This mapping involves two things:


  1. Specifying which attribute in certificate should be taken up for comparison

  2. Specifying the corresponding matching attribute in PMP user store


Specifying the certificate attribute



Note: In case, in your environment, if any other attribute is used to uniquely identify the user, contact PMP support to add that attribute.


Specifying the matching PMP user name


After specifying the Certificate Attribute, you need to specify the mapping attribute in PMP user store. That means, you need to specify the particular attribute that uniquely identifies the user in PMP user store. This depends on how the user was added in PMP - whether by manual addition or imported from Active Directory / LDAP.


Users manually added


For the users manually added into PMP, username in PMP is probably the only attribute that could be taken up for comparison with the corresponding attribute in certificate. So, just leave this text field with the default value "username".


Users imported from Active Directory / LDAP


In the case of the users imported from Active Directory/LDAP, normally the attribute 'userPrincipalName' is used to uniquely identify the user. It is quite possible that in your environment, some other attribute like 'distinguishedName' might uniquely identify the user. So, specify the attribute accordingly.


Finally, Save the settings.


Step 3 - Configuring Status Check for User Certificates

During authentication, PMP checks for certificate revocation status against an Online Certificate Status Protocol (OCSP) server, with details available in the certificate itself. If some certificates do not have OCSP information, the information provided in the settings here will be used. This check can be disabled by changing the property ocsp.check to false in 'System Properties' file found in conf directory of PMP.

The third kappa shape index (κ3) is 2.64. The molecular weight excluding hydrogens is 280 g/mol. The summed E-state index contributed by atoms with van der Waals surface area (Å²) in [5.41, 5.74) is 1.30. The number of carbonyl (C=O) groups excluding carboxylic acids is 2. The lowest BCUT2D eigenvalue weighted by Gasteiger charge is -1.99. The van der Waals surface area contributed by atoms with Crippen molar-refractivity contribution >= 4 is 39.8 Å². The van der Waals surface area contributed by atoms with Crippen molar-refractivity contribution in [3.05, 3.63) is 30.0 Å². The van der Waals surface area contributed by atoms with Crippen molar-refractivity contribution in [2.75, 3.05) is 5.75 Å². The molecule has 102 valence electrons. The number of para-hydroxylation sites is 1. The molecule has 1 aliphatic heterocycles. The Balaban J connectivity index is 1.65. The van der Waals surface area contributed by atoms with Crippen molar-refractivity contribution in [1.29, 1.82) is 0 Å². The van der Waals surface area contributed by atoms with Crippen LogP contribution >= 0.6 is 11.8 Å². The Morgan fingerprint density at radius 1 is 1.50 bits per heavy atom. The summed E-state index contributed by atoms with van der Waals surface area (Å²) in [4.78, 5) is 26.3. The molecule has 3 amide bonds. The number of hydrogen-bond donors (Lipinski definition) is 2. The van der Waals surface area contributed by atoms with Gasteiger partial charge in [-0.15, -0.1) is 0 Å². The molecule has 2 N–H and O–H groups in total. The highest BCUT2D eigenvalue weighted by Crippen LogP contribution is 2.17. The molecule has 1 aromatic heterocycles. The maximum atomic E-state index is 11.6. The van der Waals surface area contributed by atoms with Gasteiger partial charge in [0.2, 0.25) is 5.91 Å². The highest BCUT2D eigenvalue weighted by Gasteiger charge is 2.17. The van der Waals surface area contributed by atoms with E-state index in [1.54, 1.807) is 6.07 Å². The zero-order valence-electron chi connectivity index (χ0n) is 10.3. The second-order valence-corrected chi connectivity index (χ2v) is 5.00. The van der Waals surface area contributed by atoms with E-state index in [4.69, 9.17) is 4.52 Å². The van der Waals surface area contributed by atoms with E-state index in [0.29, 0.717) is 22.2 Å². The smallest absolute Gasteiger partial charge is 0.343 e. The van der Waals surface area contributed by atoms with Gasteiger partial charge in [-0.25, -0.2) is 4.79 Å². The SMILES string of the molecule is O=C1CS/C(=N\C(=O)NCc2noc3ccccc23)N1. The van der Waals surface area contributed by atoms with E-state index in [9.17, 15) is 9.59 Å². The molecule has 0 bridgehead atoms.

Also, authentication through OCSP will require access to the internet. In enterprise network setup, you might need to go through a proxy server to access the internet. You may specify proxy server settings if you have not specified it already.


Click the button "Configure Now" and enter OCSP server details such as OCSP server name, port and if required, the proxy server settings.


Step 4 - Comparing User Certificates for Verifying Authentication

Another step in the authentication process is comparison of the user certificates presented by the user and the ones stored in the system or Active Directory/LDAP. For the users who were added manually, the X.509 certificate stored in the PMP database will be compared with the one presented by the user.  


In the case of users imported from Active Directory / LDAP, you need to specify the attribute with which the certificate could be retrieved for comparison. For example, if the certificate is stored with the attribute 'userCertificate', you may specify that here.


Important Note:


In case, you do not have AD or LDAP in your environment, you need to manually put the x.509 format SSL certificate used for smartcard authentication into PMP.


Step 5 - Enabling Smart Card Authentication


After carrying out the settings, you need to enable Smart Card Authentication. Before enabling this, you need to ensure that AD/LDAP authentication is disabled.


Click "Enable" to enable smart card authentication.


Step 6 - Restart PMP Server & Web Browser

After completing aforesaid steps, restart PMP server and the web server once to give effect to the settings. Whenever you enable or disable Smart Card authentication in PMP, you need to restart the server and the browser to give effect to the change.


Important Note:


Smart Card Authentication in PMP - Workflow


Smart Card Authentication in High Availability Scenario

If you have configured high availability and if you have enabled smart card authentication in Primary, the same has to be configured in the secondary server too.


To do this,



Troubleshooting Tip